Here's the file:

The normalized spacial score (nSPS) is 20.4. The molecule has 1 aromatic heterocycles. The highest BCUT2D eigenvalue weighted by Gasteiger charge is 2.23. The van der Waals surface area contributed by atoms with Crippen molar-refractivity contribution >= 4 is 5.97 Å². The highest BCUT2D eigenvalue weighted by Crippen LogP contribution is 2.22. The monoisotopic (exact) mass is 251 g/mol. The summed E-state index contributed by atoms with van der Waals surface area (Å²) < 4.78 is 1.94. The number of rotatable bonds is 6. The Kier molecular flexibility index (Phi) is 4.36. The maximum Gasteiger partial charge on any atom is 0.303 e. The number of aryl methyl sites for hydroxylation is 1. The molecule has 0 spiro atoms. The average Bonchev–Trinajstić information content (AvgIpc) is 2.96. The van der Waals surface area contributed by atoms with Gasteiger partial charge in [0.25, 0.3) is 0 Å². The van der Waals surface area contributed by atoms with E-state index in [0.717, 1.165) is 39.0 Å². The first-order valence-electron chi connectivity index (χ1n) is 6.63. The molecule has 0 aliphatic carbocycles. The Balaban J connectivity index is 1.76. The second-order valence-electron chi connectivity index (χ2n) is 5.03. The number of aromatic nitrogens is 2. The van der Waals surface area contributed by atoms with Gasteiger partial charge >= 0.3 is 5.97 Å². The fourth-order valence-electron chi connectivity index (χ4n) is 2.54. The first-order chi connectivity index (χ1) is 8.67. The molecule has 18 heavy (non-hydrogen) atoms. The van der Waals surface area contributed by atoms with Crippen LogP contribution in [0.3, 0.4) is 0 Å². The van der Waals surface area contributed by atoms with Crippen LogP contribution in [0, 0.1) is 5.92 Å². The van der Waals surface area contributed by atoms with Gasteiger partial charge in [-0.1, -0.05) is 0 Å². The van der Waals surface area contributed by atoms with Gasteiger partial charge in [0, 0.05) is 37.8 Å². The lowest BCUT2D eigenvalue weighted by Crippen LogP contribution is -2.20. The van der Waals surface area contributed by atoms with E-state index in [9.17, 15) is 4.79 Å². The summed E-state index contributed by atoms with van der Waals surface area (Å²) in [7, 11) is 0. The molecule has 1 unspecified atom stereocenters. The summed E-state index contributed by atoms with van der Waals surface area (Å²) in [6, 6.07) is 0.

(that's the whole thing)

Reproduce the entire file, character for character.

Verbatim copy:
The normalized spacial score (nSPS) is 20.4. The molecule has 1 aromatic heterocycles. The highest BCUT2D eigenvalue weighted by Gasteiger charge is 2.23. The van der Waals surface area contributed by atoms with Crippen molar-refractivity contribution >= 4 is 5.97 Å². The highest BCUT2D eigenvalue weighted by Crippen LogP contribution is 2.22. The monoisotopic (exact) mass is 251 g/mol. The summed E-state index contributed by atoms with van der Waals surface area (Å²) < 4.78 is 1.94. The number of rotatable bonds is 6. The Kier molecular flexibility index (Phi) is 4.36. The maximum Gasteiger partial charge on any atom is 0.303 e. The number of aryl methyl sites for hydroxylation is 1. The molecule has 0 spiro atoms. The average Bonchev–Trinajstić information content (AvgIpc) is 2.96. The van der Waals surface area contributed by atoms with Gasteiger partial charge in [0.25, 0.3) is 0 Å². The van der Waals surface area contributed by atoms with E-state index in [0.717, 1.165) is 39.0 Å². The first-order valence-electron chi connectivity index (χ1n) is 6.63. The molecule has 0 aliphatic carbocycles. The Balaban J connectivity index is 1.76. The second-order valence-electron chi connectivity index (χ2n) is 5.03. The number of aromatic nitrogens is 2. The van der Waals surface area contributed by atoms with Gasteiger partial charge >= 0.3 is 5.97 Å². The fourth-order valence-electron chi connectivity index (χ4n) is 2.54. The first-order chi connectivity index (χ1) is 8.67. The molecule has 18 heavy (non-hydrogen) atoms. The van der Waals surface area contributed by atoms with Crippen LogP contribution in [0.3, 0.4) is 0 Å². The van der Waals surface area contributed by atoms with Crippen LogP contribution in [0, 0.1) is 5.92 Å². The van der Waals surface area contributed by atoms with Gasteiger partial charge in [-0.1, -0.05) is 0 Å². The van der Waals surface area contributed by atoms with Gasteiger partial charge in [0, 0.05) is 37.8 Å². The lowest BCUT2D eigenvalue weighted by Crippen LogP contribution is -2.20. The van der Waals surface area contributed by atoms with E-state index in [9.17, 15) is 4.79 Å². The summed E-state index contributed by atoms with van der Waals surface area (Å²) in [7, 11) is 0. The molecule has 1 unspecified atom stereocenters. The summed E-state index contributed by atoms with van der Waals surface area (Å²) in [6, 6.07) is 0.